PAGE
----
ON THE YELLOW SILK ROAD
In Hong Kong, Shanghai Tang fan Jodie Minus bags an unexpected bargain
THE editor is in Hong Kong, en route to China, and she has phoned me with a shopping tip. Apparently there’s a Shanghai Tang warehouse store in Hong Kong and she has the address. It has been slipped discreetly to her, scrawled on the back of a business card.
She knows I am heading to Hong Kong tomorrow and, like her, I’m a Shanghai Tang fan. The label was established by Hong Kong-based David Tang in 1994 with the mission of ‘‘ revitalising Chinese design by interweaving it with the dynamism of the 21st century’’. This translates to luxurious fabrics, quality craftsmanship and quirky details. Tang essentially wanted to challenge China’s reputation for cheap, poor-quality products.
His catalogues show rich young things lounging in black silk pyjamas, vibrantly coloured signature Tang jackets and exquisitely cut cheongsams, the figurehugging dress immortalised in the West by Nancy Kwan in TheWorldofSuzieWong. There are also pictures of silk-lined lacquer boxes, hand-painted dishes, chinoiserie lamps, umbrellas and slippers. Shanghai Tang prices are exquisite, too, which is why the thought of buying direct so appeals.
My fellow travellers are keen to take home fake designer handbags, so on the first evening we set off from our hotel, the Langham Place (in bustling Mongkok on the Kowloon peninsula), for the ladies’ market on Tung Choi Street where we are immersed in the commercial world Tang loathes: stalls of badly made scarfs, underwear, dresses, handbags and jewellery.
Next day I head by Star Ferry to Central, Hong Kong Island, to visit the Shanghai Tang emporium in the Pedder Building (12 Pedder St; there are smaller Shanghai Tang outlets in the Peninsula and InterContinental hotels and at Hong Kong airport). At the Pedder Building flagship store, ‘‘ Mr Singh’’, resplendent in lime tunic and fuchsia turban, opens the door for me.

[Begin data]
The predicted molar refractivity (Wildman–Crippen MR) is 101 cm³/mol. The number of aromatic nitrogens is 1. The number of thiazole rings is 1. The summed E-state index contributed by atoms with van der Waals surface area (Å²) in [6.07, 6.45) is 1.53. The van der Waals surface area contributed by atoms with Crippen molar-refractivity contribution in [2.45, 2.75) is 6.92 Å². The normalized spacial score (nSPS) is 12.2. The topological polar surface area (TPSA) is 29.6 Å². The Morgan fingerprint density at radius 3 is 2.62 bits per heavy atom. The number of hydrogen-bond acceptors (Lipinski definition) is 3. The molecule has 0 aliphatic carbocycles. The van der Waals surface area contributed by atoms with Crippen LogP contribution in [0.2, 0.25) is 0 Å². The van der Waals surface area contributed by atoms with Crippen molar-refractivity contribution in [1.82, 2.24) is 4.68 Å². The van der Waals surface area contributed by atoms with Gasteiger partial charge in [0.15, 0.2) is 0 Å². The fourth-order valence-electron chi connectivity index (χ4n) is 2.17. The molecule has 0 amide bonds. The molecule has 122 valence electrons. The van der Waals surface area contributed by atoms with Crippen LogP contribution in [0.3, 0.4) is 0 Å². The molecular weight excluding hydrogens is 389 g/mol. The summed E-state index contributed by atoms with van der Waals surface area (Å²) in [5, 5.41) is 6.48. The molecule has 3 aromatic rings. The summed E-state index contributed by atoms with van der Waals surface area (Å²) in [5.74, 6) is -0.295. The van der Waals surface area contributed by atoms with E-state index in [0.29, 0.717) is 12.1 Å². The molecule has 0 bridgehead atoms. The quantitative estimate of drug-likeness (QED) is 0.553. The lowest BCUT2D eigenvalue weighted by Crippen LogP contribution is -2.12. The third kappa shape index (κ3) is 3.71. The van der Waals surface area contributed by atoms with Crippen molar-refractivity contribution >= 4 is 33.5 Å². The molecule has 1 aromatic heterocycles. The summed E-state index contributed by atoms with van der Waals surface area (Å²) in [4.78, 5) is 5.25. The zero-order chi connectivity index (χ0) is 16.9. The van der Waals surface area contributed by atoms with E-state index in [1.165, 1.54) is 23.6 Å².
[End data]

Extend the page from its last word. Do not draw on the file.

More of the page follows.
There are colourful leather handbags embroidered with gilded goldfish, long silk cheongsams and miniskirt versions with graphic Mao prints.
I also check the menswear, homewares and gift sections, passing the in-house Imperial Tailor, which employs the traditional methods of early 20th-century Shanghai tailors.
A made-to-measure cheongsam can be ordered here for a princessly sum. Instead, I pick up scented candles and hair accessories, which are gorgeously wrapped and boxed.
I ask some savvy local shoppers about the editor’s tip, but they shake their heads and point out the clothes are made in China, not Hong Kong.
When I mention the area near the New Territories, where the store is supposed to be, they shake their heads harder and tell me it’s just an industrial area with ‘‘ nothing worth looking at’’.
The next morning, I set out regardless. I walk down Nathan Road — Hong Kong’s version of New York’s Broadway — which runs down the centre of Kowloon. Nathan Road is butted horizontally with Boundary Street, the official demarcation line between Kowloon and the New Territories, and towards the end is a proliferation of stores selling 22-carat gold bling.
I veer left into a small neighbourhood of tile and tap shops, fabric wholesalers and the odd noodle bar. I pass a silver mirrored door that advertises, in shiny black deco script, ‘‘ dancing allowed’’, along with a retro silhouette. If this shopping quest is a success, I will celebrate here with a dance.
At last I reach my destination: a glass sliding door. It once may have had something to do with Shanghai Tang but not any more. Shelves are stacked to the ceiling with sumptuous fabrics.
‘‘ Shanghai Tang?’’ I ask a
smiling young man. With a sweep of his arm, he indicates the open doorway on my right. In the next room are silk lamps, hatpins, beads, braid and tassels hanging in wooden birdcages. Further on, in the far right corner, is what I am really looking for: samples of cheongsams in flocked and embroidered silks and velvets and, on another rack, striking silk-lined pashmina scarfs and wraps just like those I saw at Shanghai Tang yesterday.
The scarfs and wraps retail for about $HK2000 ($300), but here they are $HK380 and $HK480 respectively and some are even more beautiful than the ones stocked in the main store (perhaps last season’s), designed with swells of cherry blossoms and perfectly detailed.
The salesman takes me to look at the fabrics, which his company supplies to Shanghai Tang. He says he can organise a Shanghai tailor to make cheongsams for clients using the same fabric; it takes about three weeks but costs one-quarter of the in-store price.
I purchase a few scarfs and promise myself to return for an evening dress one day, but right now I feel like celebrating at the club where dancing is allowed.
I push open the door into a darkened den of booths where two scary-looking men are loitering. One leans in close to me and croaks, ‘‘ This is a place where men come for women.’’
Oh, horizontal dancing then? I don’t think the editor would like that one bit and I sidle out. The Shanghai Tang warehouse store is at 115 Kilung St, Sham Shui Po in northwestern Kowloon, north of Tai Kok Tsui and east of Cheung Sha Wan. The area’s Apliu Street is well known for its cheap electronic goods. More: www.discoverhongkong.com; www.shanghaitang.com.
That’s a wrap: A Hong Kong model wears a cheongsam from famed fashion label Shanghai Tang